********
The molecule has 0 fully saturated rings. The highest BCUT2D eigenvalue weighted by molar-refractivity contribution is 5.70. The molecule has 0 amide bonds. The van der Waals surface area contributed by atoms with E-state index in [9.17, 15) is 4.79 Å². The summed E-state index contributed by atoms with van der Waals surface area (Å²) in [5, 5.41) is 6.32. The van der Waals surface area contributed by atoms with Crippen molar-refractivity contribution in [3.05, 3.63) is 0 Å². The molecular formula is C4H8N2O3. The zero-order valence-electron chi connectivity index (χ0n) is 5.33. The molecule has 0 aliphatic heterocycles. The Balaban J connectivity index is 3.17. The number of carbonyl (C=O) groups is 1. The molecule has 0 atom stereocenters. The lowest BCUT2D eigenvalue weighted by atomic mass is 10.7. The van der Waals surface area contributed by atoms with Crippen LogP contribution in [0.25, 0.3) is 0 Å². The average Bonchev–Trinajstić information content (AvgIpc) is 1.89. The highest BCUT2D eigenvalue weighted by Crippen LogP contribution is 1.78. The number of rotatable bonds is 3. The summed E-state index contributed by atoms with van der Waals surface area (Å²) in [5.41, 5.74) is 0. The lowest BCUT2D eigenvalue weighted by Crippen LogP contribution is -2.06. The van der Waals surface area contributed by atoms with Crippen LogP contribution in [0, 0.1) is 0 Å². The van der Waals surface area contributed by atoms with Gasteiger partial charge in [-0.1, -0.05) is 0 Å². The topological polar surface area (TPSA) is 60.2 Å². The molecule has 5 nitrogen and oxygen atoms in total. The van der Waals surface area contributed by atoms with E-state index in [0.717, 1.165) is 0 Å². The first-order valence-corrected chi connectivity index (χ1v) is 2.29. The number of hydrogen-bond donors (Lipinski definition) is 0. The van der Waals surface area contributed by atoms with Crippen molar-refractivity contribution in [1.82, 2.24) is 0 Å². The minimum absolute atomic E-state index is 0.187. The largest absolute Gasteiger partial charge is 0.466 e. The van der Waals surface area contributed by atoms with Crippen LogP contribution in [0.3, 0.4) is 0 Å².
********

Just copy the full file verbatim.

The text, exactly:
The molecule has 0 fully saturated rings. The highest BCUT2D eigenvalue weighted by molar-refractivity contribution is 5.70. The molecule has 0 amide bonds. The van der Waals surface area contributed by atoms with E-state index in [9.17, 15) is 4.79 Å². The summed E-state index contributed by atoms with van der Waals surface area (Å²) in [5, 5.41) is 6.32. The van der Waals surface area contributed by atoms with Crippen molar-refractivity contribution in [3.05, 3.63) is 0 Å². The molecular formula is C4H8N2O3. The zero-order valence-electron chi connectivity index (χ0n) is 5.33. The molecule has 0 aliphatic heterocycles. The Balaban J connectivity index is 3.17. The number of carbonyl (C=O) groups is 1. The molecule has 0 atom stereocenters. The lowest BCUT2D eigenvalue weighted by atomic mass is 10.7. The van der Waals surface area contributed by atoms with Crippen LogP contribution in [0.25, 0.3) is 0 Å². The average Bonchev–Trinajstić information content (AvgIpc) is 1.89. The highest BCUT2D eigenvalue weighted by Crippen LogP contribution is 1.78. The number of rotatable bonds is 3. The summed E-state index contributed by atoms with van der Waals surface area (Å²) in [5.41, 5.74) is 0. The lowest BCUT2D eigenvalue weighted by Crippen LogP contribution is -2.06. The van der Waals surface area contributed by atoms with Crippen LogP contribution in [0, 0.1) is 0 Å². The van der Waals surface area contributed by atoms with Gasteiger partial charge in [-0.1, -0.05) is 0 Å². The topological polar surface area (TPSA) is 60.2 Å². The molecule has 5 nitrogen and oxygen atoms in total. The van der Waals surface area contributed by atoms with E-state index in [0.717, 1.165) is 0 Å². The first-order valence-corrected chi connectivity index (χ1v) is 2.29. The number of hydrogen-bond donors (Lipinski definition) is 0. The van der Waals surface area contributed by atoms with Crippen molar-refractivity contribution in [1.82, 2.24) is 0 Å². The minimum absolute atomic E-state index is 0.187. The largest absolute Gasteiger partial charge is 0.466 e. The van der Waals surface area contributed by atoms with Crippen LogP contribution in [0.3, 0.4) is 0 Å².